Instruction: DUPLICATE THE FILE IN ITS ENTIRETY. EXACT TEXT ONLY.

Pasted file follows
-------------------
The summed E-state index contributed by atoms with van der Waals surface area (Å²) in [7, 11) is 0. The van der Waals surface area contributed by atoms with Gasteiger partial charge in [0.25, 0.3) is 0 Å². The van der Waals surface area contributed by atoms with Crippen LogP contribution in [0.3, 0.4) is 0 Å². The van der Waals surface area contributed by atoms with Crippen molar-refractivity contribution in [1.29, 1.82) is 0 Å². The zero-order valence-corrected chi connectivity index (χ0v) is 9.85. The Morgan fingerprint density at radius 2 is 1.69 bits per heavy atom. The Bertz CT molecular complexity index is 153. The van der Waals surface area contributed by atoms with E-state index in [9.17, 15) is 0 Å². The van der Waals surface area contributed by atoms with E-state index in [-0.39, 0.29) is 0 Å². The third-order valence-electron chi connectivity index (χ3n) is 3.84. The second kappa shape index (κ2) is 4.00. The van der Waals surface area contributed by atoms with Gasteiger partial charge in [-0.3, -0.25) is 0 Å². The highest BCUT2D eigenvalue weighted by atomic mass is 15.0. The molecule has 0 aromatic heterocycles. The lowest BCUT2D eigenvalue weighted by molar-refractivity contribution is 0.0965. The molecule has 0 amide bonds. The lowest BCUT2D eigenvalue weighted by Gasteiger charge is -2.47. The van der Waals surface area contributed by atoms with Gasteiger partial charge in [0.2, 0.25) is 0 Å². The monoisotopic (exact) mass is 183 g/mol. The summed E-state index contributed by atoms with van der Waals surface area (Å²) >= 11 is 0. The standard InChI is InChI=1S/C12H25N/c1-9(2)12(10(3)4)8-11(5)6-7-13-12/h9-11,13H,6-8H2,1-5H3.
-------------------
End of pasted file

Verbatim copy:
The summed E-state index contributed by atoms with van der Waals surface area (Å²) in [7, 11) is 0. The van der Waals surface area contributed by atoms with Gasteiger partial charge in [0.25, 0.3) is 0 Å². The van der Waals surface area contributed by atoms with Crippen LogP contribution in [0.3, 0.4) is 0 Å². The van der Waals surface area contributed by atoms with Crippen molar-refractivity contribution in [1.29, 1.82) is 0 Å². The zero-order valence-corrected chi connectivity index (χ0v) is 9.85. The Morgan fingerprint density at radius 2 is 1.69 bits per heavy atom. The Bertz CT molecular complexity index is 153. The van der Waals surface area contributed by atoms with E-state index in [9.17, 15) is 0 Å². The van der Waals surface area contributed by atoms with E-state index in [-0.39, 0.29) is 0 Å². The third-order valence-electron chi connectivity index (χ3n) is 3.84. The second kappa shape index (κ2) is 4.00. The van der Waals surface area contributed by atoms with Gasteiger partial charge in [-0.3, -0.25) is 0 Å². The highest BCUT2D eigenvalue weighted by atomic mass is 15.0. The molecule has 0 aromatic heterocycles. The lowest BCUT2D eigenvalue weighted by molar-refractivity contribution is 0.0965. The molecule has 0 amide bonds. The lowest BCUT2D eigenvalue weighted by Gasteiger charge is -2.47. The van der Waals surface area contributed by atoms with Gasteiger partial charge in [0.2, 0.25) is 0 Å². The monoisotopic (exact) mass is 183 g/mol. The summed E-state index contributed by atoms with van der Waals surface area (Å²) >= 11 is 0. The standard InChI is InChI=1S/C12H25N/c1-9(2)12(10(3)4)8-11(5)6-7-13-12/h9-11,13H,6-8H2,1-5H3.